Declines in Educated Americans’ Income After the Great Recession

Income has gone down since the official end of the recession in spite of more education.

 

The last blog introduced a report released last week by Sentier Research, a data-analysis company. The report was authored by former high officials and statisticians of the U.S. Census Bureau, using the Bureau’s data. Its general results are eye-opening enough: the nation’s median income went down not just during the official recession but even more so during the supposed recovery, and that this is true across all or almost all age, educational, and racial groups.

The U.S. Is Now More Educated, Yet Has Lower Income

Focusing on the educational angle, here is even more confounding study result: Overall median income is down even though educational attainment is sharply up.

This is disturbing. As a nation, in the last four years we have worked hard at getting better educated, but are making less money in spite of that effort.

Even after digging deeper, this doesn’t seem to make sense. The number of households headed by people with some college, or by those holding an associate degree, or by those holding a bachelor’s degree all increased since the 2009 official end of the recession. In just four years the increases have been very significant—a nearly 15% increase in households headed by people with an associate degree and a more than 10% increase in those headed by those with a bachelor’s degree.

During the same time the number of households headed by people who either did not graduate from or who had only finished high school declined; by nearly 8% and about 1%, respectively.

Yet, income decreased for all these groups during the last four years, and for this significantly better educated population as a whole.

What’s Going on Here?

What this seems to indicate is that people are working hard to improve their workforce skills, but at least so far this has been not bearing fruit. This combined effort seems to be outweighed by the still historically high unemployment rate, which keeps down wages and limits opportunities for people of all educational levels.

There are also other, maybe temporary, factors.

First, during the recession and in the four years after, because of high unemployment many have chosen to go to or stay in school. Because of the relatively few employment opportunities people are trying to wait out the bad job market and improve and adjust their academic credentials while doing so. This has increased the percentage of more educated households. Indications of credential adjustment are likely especially reflected in the huge increase in households headed by people with associate degrees, which are associated with workforce skills training.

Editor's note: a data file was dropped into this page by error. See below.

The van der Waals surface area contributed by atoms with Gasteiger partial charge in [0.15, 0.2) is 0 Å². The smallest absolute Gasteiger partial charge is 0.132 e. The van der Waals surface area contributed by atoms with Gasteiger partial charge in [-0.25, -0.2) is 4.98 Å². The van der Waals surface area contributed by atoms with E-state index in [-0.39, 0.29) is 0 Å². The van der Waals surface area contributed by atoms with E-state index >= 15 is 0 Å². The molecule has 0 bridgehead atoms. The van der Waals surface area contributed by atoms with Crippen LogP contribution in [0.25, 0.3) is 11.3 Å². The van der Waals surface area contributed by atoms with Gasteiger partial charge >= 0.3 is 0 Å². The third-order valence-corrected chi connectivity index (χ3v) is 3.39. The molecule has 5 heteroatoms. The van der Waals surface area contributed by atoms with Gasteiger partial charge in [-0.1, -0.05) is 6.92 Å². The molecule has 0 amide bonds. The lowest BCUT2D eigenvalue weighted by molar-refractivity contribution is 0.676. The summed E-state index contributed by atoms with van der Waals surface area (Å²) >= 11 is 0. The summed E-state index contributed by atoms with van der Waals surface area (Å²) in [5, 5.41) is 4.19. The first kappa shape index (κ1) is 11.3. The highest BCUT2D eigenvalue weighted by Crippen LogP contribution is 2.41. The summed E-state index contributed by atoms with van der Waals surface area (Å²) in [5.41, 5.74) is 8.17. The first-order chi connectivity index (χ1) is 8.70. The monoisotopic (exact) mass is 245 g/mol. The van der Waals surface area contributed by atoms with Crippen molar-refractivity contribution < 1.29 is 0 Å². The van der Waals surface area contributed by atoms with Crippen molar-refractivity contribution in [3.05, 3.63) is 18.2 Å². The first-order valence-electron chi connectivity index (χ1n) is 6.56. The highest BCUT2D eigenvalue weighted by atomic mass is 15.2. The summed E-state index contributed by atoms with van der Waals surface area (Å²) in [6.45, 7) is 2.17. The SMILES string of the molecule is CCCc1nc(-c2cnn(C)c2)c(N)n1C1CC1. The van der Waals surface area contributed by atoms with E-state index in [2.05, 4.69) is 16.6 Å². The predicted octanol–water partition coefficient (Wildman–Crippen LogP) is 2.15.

Second, less educated young people are not leaving their parents to form new households, because of less job opportunities, lowering the number of households led by those young people.

Third, those young people with associate and bachelor’s degrees who find only relatively low paying employment are forming their own households but their low incomes drag down the median income for those households.

Is Higher Education Worthwhile?

This is the current hot issue, for individual families and young people wondering about the costs and benefits of higher education, especially when having to pay for it through student loans. This is also a crucial issue for national policy makers weighing the broad economic implications.

The present reality is that more education continues to pay high dividends in the labor market. For example, according to this same study, the income of households headed by those who didn’t finish high school and by those headed by those with at least a bachelor’s degree both declined these last four years by a similar percentage (6-7%). But this leaves the current median income for the first group at only $24,448 while for the second group the income is at $84,705.

However, while in broad terms the income benefit for those with education is still huge, the difference in dollars of income is less than it was four years ago.

And these statistics refer to the entire population, without looking specifically at the income benefit for those who have recently received their associate and bachelor degrees. Considering the high unemployment rate of this younger group, the income benefit for recent graduates may well be worse.

So we are left with the more specific crucial question whether the benefits of more education will increase or decrease with time, as the economy continues to improve and thereafter, and thus whether the investment in education—borrowed or paid for—will continue to be worthwhile. If the income benefit of more education continues to erode, fewer people will decide to take the risk of that investment. 

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